Vegas is basically synonymous with debauchery: drinking, gambling, strippers, excessive consumerism, you name it. It’s a weird place, at once divorced from reality and yet somehow hyper-real as well. It is LOUD and BRIGHT and CROWDED at all hours of the day and night; it is the epitome of sensory overload.
For a textbook introvert like me, even the idea of Vegas is overwhelming. Our five day trip there earlier this month was good, but also exhausting. I was very happy to see my own bed again. While Vegas may not be my idea of a perfect vacation, though, it does have several things to offer that don’t involve jangling slot machines or topless girls. You just have to look a little closer.
Bryan and I stumbled upon this gem while exploring the Linq. Bryan happened to see the little Polaroid sign, so we went inside and discovered that there is also a museum upstairs. It is free and when we were there, it was just the two of us. It was so peaceful, and the exhibit is so interesting, it ended up being one of my favorite things that we did. There is a beautiful, colorful collage that I loved, as well as a timeline of the Polaroid company through all their cameras, and a few personal collections of Polaroids as well. I highly recommend this place, even if you aren’t super into photography.
Everyone knows that Las Vegas used to be run almost exclusively by the mob (right? That’s not just a thing that I think everyone knows?). So it makes sense that the National Museum of Organized Crime and Law Enforcement would be located in Sin City. Now, this place isn’t exactly off the beaten path. It was jam-packed when we were there. And I mean jam-packed. For a person who doesn’t like crowds, it was a little bit unsettling at times. But for a person who loves things like the history of the mafia, it was awesome.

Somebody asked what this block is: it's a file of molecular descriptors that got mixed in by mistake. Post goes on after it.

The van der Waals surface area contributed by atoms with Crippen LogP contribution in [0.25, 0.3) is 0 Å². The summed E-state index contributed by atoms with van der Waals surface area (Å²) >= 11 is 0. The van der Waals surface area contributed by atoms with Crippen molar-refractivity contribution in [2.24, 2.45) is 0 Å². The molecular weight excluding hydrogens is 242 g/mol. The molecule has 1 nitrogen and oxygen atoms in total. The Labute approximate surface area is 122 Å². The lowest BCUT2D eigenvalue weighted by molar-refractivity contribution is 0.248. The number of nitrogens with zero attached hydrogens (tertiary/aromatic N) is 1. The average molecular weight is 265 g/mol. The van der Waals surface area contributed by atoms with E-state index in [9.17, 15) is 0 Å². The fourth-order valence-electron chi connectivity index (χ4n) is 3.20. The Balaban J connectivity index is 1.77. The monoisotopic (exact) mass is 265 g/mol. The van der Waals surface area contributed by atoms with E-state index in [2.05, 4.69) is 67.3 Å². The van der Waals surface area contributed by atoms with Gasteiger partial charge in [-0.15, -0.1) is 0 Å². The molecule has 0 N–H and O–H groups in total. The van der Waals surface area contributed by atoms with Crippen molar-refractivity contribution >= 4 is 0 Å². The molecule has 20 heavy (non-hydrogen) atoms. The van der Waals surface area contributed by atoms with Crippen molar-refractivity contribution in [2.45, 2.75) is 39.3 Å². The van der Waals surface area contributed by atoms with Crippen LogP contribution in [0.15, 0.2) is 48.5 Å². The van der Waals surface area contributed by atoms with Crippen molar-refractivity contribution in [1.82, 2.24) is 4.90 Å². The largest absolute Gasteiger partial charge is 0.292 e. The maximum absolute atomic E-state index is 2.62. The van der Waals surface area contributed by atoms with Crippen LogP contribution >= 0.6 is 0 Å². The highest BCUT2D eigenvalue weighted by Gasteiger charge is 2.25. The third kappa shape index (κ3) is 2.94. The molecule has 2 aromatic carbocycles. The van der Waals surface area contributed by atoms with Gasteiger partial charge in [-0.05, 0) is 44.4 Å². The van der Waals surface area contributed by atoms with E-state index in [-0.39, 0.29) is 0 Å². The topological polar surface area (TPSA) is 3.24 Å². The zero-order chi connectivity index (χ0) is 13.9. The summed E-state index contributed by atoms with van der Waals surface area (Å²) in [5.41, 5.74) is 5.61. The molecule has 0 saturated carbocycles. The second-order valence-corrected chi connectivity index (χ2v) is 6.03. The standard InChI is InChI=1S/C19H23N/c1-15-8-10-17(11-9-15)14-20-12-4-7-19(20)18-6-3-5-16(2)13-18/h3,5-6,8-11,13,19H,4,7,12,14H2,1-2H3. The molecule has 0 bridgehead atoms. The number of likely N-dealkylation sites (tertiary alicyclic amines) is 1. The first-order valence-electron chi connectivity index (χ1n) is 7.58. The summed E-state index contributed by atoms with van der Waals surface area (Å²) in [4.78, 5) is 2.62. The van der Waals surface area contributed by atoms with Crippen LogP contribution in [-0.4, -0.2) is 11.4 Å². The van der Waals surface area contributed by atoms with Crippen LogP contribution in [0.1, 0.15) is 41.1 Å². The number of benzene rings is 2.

The place is big. It took us three hours to get through the whole thing, and by the end of it, my brain was mush. Don’t go in there hungry. Don’t go in there tired. Don’t go in there cranky. There’s a ton of information, most of it fascinating, and you won’t want to miss it. I think the most interesting thing there was the St Valentine’s Day Massacre wall. It is the genuine wall against which seven gangsters were shot to death. Creepy creepy creepy.
This is definitely worth the visit, but be prepared for it to be crowded and to take a loooong time. Tickets are $21.95 USD but we found a coupon online that got us $3 off each ticket. Google around.
Get out of the city
Las Vegas is actually fairly close to a few cool things within driving distance. Part of the Grand Canyon is close by, as well as Fire Valley and Lake Mead (which Bryan visited last year with his brother and says was really cool). We chose to rent a car and drive the 2.5 hours through Nevada, Arizona, and Utah to get to Zion National Park.
The whole day ended up costing us about $150 USD including the car rental and the $25 fee to get into the park, and it was 100% worth it. It was the very best thing that we did.
Slotzilla – Zoomline/Zipline